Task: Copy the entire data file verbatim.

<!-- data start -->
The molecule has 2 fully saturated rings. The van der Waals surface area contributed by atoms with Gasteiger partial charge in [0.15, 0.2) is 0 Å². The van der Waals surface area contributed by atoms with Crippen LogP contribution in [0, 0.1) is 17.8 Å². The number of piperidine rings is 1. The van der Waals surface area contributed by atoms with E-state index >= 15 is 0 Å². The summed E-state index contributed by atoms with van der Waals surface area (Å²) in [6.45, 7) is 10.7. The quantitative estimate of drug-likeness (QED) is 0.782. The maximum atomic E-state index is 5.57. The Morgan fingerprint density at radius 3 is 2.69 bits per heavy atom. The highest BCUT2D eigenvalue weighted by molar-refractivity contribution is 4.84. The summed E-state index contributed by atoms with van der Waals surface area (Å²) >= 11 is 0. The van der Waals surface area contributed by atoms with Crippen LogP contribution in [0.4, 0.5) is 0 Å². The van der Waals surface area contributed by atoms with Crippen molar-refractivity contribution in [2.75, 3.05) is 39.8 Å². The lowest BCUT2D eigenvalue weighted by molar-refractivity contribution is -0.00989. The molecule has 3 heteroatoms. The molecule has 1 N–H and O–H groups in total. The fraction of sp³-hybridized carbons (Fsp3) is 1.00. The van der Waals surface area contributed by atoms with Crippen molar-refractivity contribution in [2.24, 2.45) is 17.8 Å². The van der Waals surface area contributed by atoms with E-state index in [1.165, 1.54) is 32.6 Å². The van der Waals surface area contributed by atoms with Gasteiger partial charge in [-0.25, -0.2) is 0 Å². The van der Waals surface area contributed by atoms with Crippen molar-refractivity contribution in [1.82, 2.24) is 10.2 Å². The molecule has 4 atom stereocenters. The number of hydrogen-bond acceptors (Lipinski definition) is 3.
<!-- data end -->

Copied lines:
The molecule has 2 fully saturated rings. The van der Waals surface area contributed by atoms with Gasteiger partial charge in [0.15, 0.2) is 0 Å². The van der Waals surface area contributed by atoms with Crippen LogP contribution in [0, 0.1) is 17.8 Å². The number of piperidine rings is 1. The van der Waals surface area contributed by atoms with E-state index >= 15 is 0 Å². The summed E-state index contributed by atoms with van der Waals surface area (Å²) in [6.45, 7) is 10.7. The quantitative estimate of drug-likeness (QED) is 0.782. The maximum atomic E-state index is 5.57. The Morgan fingerprint density at radius 3 is 2.69 bits per heavy atom. The highest BCUT2D eigenvalue weighted by molar-refractivity contribution is 4.84. The summed E-state index contributed by atoms with van der Waals surface area (Å²) >= 11 is 0. The van der Waals surface area contributed by atoms with Crippen LogP contribution in [0.4, 0.5) is 0 Å². The van der Waals surface area contributed by atoms with Crippen molar-refractivity contribution in [2.75, 3.05) is 39.8 Å². The lowest BCUT2D eigenvalue weighted by molar-refractivity contribution is -0.00989. The molecule has 3 heteroatoms. The molecule has 1 N–H and O–H groups in total. The fraction of sp³-hybridized carbons (Fsp3) is 1.00. The van der Waals surface area contributed by atoms with Crippen molar-refractivity contribution in [2.24, 2.45) is 17.8 Å². The van der Waals surface area contributed by atoms with E-state index in [1.165, 1.54) is 32.6 Å². The van der Waals surface area contributed by atoms with Gasteiger partial charge in [-0.25, -0.2) is 0 Å². The van der Waals surface area contributed by atoms with Crippen molar-refractivity contribution in [1.82, 2.24) is 10.2 Å². The molecule has 4 atom stereocenters. The number of hydrogen-bond acceptors (Lipinski definition) is 3.